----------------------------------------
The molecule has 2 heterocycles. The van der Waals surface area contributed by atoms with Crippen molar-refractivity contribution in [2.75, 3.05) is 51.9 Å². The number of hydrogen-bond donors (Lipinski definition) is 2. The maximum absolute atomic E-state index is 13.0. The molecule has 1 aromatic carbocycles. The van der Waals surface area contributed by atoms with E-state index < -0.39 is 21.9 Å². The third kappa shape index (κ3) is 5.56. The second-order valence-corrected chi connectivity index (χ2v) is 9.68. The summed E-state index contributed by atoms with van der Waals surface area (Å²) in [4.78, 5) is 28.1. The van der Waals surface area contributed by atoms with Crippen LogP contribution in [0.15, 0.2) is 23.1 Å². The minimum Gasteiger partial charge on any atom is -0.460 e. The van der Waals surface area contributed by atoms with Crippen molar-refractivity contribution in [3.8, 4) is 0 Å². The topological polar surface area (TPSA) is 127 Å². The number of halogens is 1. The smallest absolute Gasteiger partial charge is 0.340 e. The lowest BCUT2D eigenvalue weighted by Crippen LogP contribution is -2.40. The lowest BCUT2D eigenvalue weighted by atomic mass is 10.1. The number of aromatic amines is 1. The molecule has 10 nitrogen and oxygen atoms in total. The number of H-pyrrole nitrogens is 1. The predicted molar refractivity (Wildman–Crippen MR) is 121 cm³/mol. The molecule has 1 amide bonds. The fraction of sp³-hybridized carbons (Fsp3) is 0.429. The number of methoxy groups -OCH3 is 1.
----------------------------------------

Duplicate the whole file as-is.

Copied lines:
The molecule has 2 heterocycles. The van der Waals surface area contributed by atoms with Crippen molar-refractivity contribution in [2.75, 3.05) is 51.9 Å². The number of hydrogen-bond donors (Lipinski definition) is 2. The maximum absolute atomic E-state index is 13.0. The molecule has 1 aromatic carbocycles. The van der Waals surface area contributed by atoms with E-state index < -0.39 is 21.9 Å². The third kappa shape index (κ3) is 5.56. The second-order valence-corrected chi connectivity index (χ2v) is 9.68. The summed E-state index contributed by atoms with van der Waals surface area (Å²) in [4.78, 5) is 28.1. The van der Waals surface area contributed by atoms with Crippen LogP contribution in [0.15, 0.2) is 23.1 Å². The minimum Gasteiger partial charge on any atom is -0.460 e. The van der Waals surface area contributed by atoms with Crippen molar-refractivity contribution in [3.8, 4) is 0 Å². The topological polar surface area (TPSA) is 127 Å². The number of halogens is 1. The smallest absolute Gasteiger partial charge is 0.340 e. The lowest BCUT2D eigenvalue weighted by Crippen LogP contribution is -2.40. The lowest BCUT2D eigenvalue weighted by atomic mass is 10.1. The number of aromatic amines is 1. The molecule has 10 nitrogen and oxygen atoms in total. The number of H-pyrrole nitrogens is 1. The predicted molar refractivity (Wildman–Crippen MR) is 121 cm³/mol. The molecule has 1 amide bonds. The fraction of sp³-hybridized carbons (Fsp3) is 0.429. The number of methoxy groups -OCH3 is 1.